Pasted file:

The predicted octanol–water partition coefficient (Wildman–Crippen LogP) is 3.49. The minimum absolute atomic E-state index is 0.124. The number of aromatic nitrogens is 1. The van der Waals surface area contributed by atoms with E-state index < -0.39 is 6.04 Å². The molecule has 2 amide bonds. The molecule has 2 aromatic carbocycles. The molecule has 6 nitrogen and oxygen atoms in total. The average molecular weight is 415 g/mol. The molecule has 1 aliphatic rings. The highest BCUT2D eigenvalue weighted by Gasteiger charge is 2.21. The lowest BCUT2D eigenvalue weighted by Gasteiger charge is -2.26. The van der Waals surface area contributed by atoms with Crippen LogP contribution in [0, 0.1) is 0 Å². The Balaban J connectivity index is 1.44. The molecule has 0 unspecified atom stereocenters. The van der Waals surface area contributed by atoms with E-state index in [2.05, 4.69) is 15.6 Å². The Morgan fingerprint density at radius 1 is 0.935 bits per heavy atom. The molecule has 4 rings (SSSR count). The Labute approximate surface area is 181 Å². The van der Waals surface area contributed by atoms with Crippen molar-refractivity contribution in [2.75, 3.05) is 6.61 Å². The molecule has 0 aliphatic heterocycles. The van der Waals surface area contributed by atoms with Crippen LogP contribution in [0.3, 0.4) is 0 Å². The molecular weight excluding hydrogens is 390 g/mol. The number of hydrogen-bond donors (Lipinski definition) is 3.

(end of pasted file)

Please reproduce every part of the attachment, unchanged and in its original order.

The predicted octanol–water partition coefficient (Wildman–Crippen LogP) is 3.49. The minimum absolute atomic E-state index is 0.124. The number of aromatic nitrogens is 1. The van der Waals surface area contributed by atoms with E-state index < -0.39 is 6.04 Å². The molecule has 2 amide bonds. The molecule has 2 aromatic carbocycles. The molecule has 6 nitrogen and oxygen atoms in total. The average molecular weight is 415 g/mol. The molecule has 1 aliphatic rings. The highest BCUT2D eigenvalue weighted by Gasteiger charge is 2.21. The lowest BCUT2D eigenvalue weighted by Gasteiger charge is -2.26. The van der Waals surface area contributed by atoms with Crippen LogP contribution in [0, 0.1) is 0 Å². The Balaban J connectivity index is 1.44. The molecule has 0 unspecified atom stereocenters. The van der Waals surface area contributed by atoms with E-state index in [2.05, 4.69) is 15.6 Å². The Morgan fingerprint density at radius 1 is 0.935 bits per heavy atom. The molecule has 4 rings (SSSR count). The Labute approximate surface area is 181 Å². The van der Waals surface area contributed by atoms with Crippen molar-refractivity contribution in [2.75, 3.05) is 6.61 Å². The molecule has 0 aliphatic heterocycles. The van der Waals surface area contributed by atoms with Crippen LogP contribution in [0.3, 0.4) is 0 Å². The molecular weight excluding hydrogens is 390 g/mol. The number of hydrogen-bond donors (Lipinski definition) is 3.